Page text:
Dixie Chicks see slow ticket sales in some cities
By Steve Gorman
LOS ANGELES (Reuters) – Country music trio the Dixie
Chicks, still taking heat for criticizing President Bush, are
weathering sluggish ticket sales in several cities for their
upcoming U.S. tour, industry watchers reported on Thursday.
While early ticket purchases for their first major tour in
three years are generally robust in Northeastern cities,
initial sales have fallen short of expectations in numerous
markets, especially in the Midwest and South, forcing some
dates to be scrubbed.
By contrast, the group’s latest album, “Taking the Long
Way,” opened atop the U.S. pop charts last week, selling
526,000 copies during its first seven days and remaining No. 1
in its second week to notch one of the year’s strongest debuts.
But with many country music stations denying the Chicks
airplay, box office business is off to a slow start in places
where the group has sold out in the past, said Gary
Bongiovanni, editor of concert industry magazine Pollstar.
According to Pollstar, dates in Memphis, Tennessee,
Oklahoma City, Indianapolis, and Fresno, California, have been
dropped from the tour schedule for now, while box-office sales
also were canceled for Houston.
Billboard magazine reported that ticket counts for shows
that went on sale last weekend were averaging 5,000 to 6,000
seats per date in major markets, and less in secondary locales.
Arena capacities on the tour generally top 15,000.
“Basically, they’re having to rethink the entire tour at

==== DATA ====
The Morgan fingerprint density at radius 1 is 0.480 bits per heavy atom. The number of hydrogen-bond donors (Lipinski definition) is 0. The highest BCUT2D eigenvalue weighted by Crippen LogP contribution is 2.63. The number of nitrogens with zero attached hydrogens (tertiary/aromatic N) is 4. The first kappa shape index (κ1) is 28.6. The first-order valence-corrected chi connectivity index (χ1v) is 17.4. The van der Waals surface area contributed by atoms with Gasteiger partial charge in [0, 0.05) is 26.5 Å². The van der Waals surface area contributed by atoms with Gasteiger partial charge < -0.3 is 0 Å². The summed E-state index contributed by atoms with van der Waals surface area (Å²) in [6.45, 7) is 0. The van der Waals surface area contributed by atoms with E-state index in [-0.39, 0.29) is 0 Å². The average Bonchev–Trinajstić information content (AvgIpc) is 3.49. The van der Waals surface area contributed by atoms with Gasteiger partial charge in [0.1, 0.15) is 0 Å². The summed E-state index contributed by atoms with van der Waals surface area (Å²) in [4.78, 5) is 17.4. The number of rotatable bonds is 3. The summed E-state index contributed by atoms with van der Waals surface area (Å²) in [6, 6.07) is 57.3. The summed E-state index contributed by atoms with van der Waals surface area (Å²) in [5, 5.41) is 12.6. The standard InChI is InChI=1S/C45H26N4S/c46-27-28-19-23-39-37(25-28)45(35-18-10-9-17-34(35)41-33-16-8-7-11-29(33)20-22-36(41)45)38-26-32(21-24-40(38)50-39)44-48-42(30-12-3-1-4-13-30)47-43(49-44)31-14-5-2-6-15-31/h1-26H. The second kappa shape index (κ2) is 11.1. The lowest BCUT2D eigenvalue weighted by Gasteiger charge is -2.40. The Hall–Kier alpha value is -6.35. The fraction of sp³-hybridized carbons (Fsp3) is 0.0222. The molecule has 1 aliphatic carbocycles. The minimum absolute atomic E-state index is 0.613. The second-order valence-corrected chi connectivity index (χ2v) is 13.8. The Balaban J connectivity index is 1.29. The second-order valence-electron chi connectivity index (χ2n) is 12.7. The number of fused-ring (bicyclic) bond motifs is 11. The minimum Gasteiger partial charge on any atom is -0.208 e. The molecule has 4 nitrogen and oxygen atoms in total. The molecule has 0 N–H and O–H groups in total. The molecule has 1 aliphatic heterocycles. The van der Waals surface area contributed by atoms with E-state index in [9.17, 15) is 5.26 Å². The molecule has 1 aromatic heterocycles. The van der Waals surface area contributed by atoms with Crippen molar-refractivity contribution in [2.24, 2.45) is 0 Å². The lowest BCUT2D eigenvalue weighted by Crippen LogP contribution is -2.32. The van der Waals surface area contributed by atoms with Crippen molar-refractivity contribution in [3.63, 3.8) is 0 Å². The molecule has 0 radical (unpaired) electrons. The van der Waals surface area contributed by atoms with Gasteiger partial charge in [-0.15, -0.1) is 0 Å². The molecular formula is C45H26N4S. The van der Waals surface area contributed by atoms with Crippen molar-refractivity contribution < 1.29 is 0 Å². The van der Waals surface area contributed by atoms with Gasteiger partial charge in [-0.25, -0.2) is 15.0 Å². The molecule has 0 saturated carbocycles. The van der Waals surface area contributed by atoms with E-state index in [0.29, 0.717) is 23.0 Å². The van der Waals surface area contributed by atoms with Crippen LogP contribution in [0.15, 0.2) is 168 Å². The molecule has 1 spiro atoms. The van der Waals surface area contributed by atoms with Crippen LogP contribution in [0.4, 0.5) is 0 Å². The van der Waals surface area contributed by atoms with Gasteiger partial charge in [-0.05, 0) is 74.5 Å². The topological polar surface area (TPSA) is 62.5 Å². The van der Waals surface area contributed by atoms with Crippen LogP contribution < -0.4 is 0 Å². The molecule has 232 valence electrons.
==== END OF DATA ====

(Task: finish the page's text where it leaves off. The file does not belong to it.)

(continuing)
this point,” Bongiovanni told Reuters. “Clearly their problems
seem to be strongest in the red states,” he said, referring to
those areas carried by Bush in the 2004 presidential election.
BACKLASH FOR ANTI-BUSH REMARKS
A key factor in tepid sales was the continuing backlash
against the Dixie Chicks by many country music stations over
the anti-Bush remarks of lead singer Natalie Maines in 2003.
Publicists for the band declined to comment, as did
officials for AEG, one of the companies promoting the tour.
Maines sparked an uproar when she declared during a London
concert in March 2003 that the band was embarrassed to come
from the same state — Texas — as the president. She fanned
flames anew by retracting an earlier apology for “disrespecting
the office of the president,” telling Time magazine in a recent
interview: “I don’t feel that way anymore. I don’t feel he is
owed any respect whatsoever.”
“Country radio in many places has really closed the door on
this group,” Bongiovanni said, adding that some stations have
not only refused to play the Chicks’ music, they have refused
advertisements for their tour as well.
Still, ticket sales were strong in cities such as Boston,
New York, Philadelphia and Toronto, where a second October show
was added to the schedule after the first concert quickly sold
out, he said.
Further complicating the Chicks’ commercial outlook has
been their recent transformation as a band, Bongiovanni said.
“They’ve moved away from being a purely country group, so
their audience is changing,” he said.
Bongiovanni said it was not unusual for concert schedules
to be altered after being booked, but he said the Dixie Chicks
tour was drawing more attention than usual “because of the
politics behind it.” After two shows in London this month, the
tour was set to begin on July 21 in Detroit.